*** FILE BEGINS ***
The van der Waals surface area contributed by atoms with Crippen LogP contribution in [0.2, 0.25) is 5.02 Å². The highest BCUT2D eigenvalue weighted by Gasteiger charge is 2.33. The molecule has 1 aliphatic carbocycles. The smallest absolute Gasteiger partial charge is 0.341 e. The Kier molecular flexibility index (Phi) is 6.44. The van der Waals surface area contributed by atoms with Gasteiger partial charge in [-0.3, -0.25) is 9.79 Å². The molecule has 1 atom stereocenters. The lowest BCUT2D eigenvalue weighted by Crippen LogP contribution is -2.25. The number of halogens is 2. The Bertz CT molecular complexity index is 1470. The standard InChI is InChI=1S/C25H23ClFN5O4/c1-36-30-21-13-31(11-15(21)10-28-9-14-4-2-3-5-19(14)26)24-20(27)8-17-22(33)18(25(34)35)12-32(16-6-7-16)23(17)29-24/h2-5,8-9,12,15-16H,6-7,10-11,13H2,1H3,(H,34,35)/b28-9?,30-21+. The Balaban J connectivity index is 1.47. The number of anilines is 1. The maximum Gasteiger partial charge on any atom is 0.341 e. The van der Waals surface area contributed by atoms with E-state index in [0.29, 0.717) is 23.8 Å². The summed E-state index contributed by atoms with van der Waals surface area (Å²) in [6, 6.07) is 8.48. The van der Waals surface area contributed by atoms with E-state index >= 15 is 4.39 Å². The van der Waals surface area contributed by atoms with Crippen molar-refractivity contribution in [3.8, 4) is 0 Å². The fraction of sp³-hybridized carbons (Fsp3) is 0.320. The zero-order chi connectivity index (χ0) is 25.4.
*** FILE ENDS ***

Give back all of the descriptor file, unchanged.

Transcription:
The van der Waals surface area contributed by atoms with Crippen LogP contribution in [0.2, 0.25) is 5.02 Å². The highest BCUT2D eigenvalue weighted by Gasteiger charge is 2.33. The molecule has 1 aliphatic carbocycles. The smallest absolute Gasteiger partial charge is 0.341 e. The Kier molecular flexibility index (Phi) is 6.44. The van der Waals surface area contributed by atoms with Gasteiger partial charge in [-0.3, -0.25) is 9.79 Å². The molecule has 1 atom stereocenters. The lowest BCUT2D eigenvalue weighted by Crippen LogP contribution is -2.25. The number of halogens is 2. The Bertz CT molecular complexity index is 1470. The standard InChI is InChI=1S/C25H23ClFN5O4/c1-36-30-21-13-31(11-15(21)10-28-9-14-4-2-3-5-19(14)26)24-20(27)8-17-22(33)18(25(34)35)12-32(16-6-7-16)23(17)29-24/h2-5,8-9,12,15-16H,6-7,10-11,13H2,1H3,(H,34,35)/b28-9?,30-21+. The Balaban J connectivity index is 1.47. The number of anilines is 1. The maximum Gasteiger partial charge on any atom is 0.341 e. The van der Waals surface area contributed by atoms with E-state index in [0.29, 0.717) is 23.8 Å². The summed E-state index contributed by atoms with van der Waals surface area (Å²) in [6, 6.07) is 8.48. The van der Waals surface area contributed by atoms with E-state index >= 15 is 4.39 Å². The van der Waals surface area contributed by atoms with Crippen molar-refractivity contribution in [3.8, 4) is 0 Å². The fraction of sp³-hybridized carbons (Fsp3) is 0.320. The zero-order chi connectivity index (χ0) is 25.4.